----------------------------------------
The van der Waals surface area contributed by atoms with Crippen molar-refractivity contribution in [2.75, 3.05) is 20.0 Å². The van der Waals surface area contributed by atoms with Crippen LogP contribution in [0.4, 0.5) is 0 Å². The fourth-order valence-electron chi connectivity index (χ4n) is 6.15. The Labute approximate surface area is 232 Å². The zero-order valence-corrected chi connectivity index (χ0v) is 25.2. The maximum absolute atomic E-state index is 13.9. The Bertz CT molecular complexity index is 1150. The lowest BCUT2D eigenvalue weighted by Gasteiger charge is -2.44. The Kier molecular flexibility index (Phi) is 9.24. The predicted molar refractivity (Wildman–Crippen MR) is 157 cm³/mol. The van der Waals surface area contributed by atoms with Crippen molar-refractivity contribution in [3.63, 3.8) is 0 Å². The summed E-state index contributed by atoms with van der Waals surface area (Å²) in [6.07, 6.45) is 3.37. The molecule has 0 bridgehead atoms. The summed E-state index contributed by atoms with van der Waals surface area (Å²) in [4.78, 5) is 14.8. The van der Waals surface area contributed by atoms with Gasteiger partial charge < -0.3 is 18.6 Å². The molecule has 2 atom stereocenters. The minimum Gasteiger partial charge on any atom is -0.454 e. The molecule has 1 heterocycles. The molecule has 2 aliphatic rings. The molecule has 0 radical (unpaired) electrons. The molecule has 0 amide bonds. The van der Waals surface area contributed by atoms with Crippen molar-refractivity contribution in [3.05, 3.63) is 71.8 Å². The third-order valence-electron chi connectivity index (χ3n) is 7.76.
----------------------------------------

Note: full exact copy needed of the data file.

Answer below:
The van der Waals surface area contributed by atoms with Crippen molar-refractivity contribution in [2.75, 3.05) is 20.0 Å². The van der Waals surface area contributed by atoms with Crippen LogP contribution in [0.4, 0.5) is 0 Å². The fourth-order valence-electron chi connectivity index (χ4n) is 6.15. The Labute approximate surface area is 232 Å². The zero-order valence-corrected chi connectivity index (χ0v) is 25.2. The maximum absolute atomic E-state index is 13.9. The Bertz CT molecular complexity index is 1150. The lowest BCUT2D eigenvalue weighted by Gasteiger charge is -2.44. The Kier molecular flexibility index (Phi) is 9.24. The predicted molar refractivity (Wildman–Crippen MR) is 157 cm³/mol. The van der Waals surface area contributed by atoms with Crippen molar-refractivity contribution in [3.63, 3.8) is 0 Å². The summed E-state index contributed by atoms with van der Waals surface area (Å²) in [6.07, 6.45) is 3.37. The molecule has 0 bridgehead atoms. The summed E-state index contributed by atoms with van der Waals surface area (Å²) in [4.78, 5) is 14.8. The van der Waals surface area contributed by atoms with Gasteiger partial charge < -0.3 is 18.6 Å². The molecule has 2 atom stereocenters. The minimum Gasteiger partial charge on any atom is -0.454 e. The molecule has 1 heterocycles. The molecule has 2 aliphatic rings. The molecule has 0 radical (unpaired) electrons. The molecule has 0 amide bonds. The van der Waals surface area contributed by atoms with Crippen molar-refractivity contribution in [3.05, 3.63) is 71.8 Å². The third-order valence-electron chi connectivity index (χ3n) is 7.76.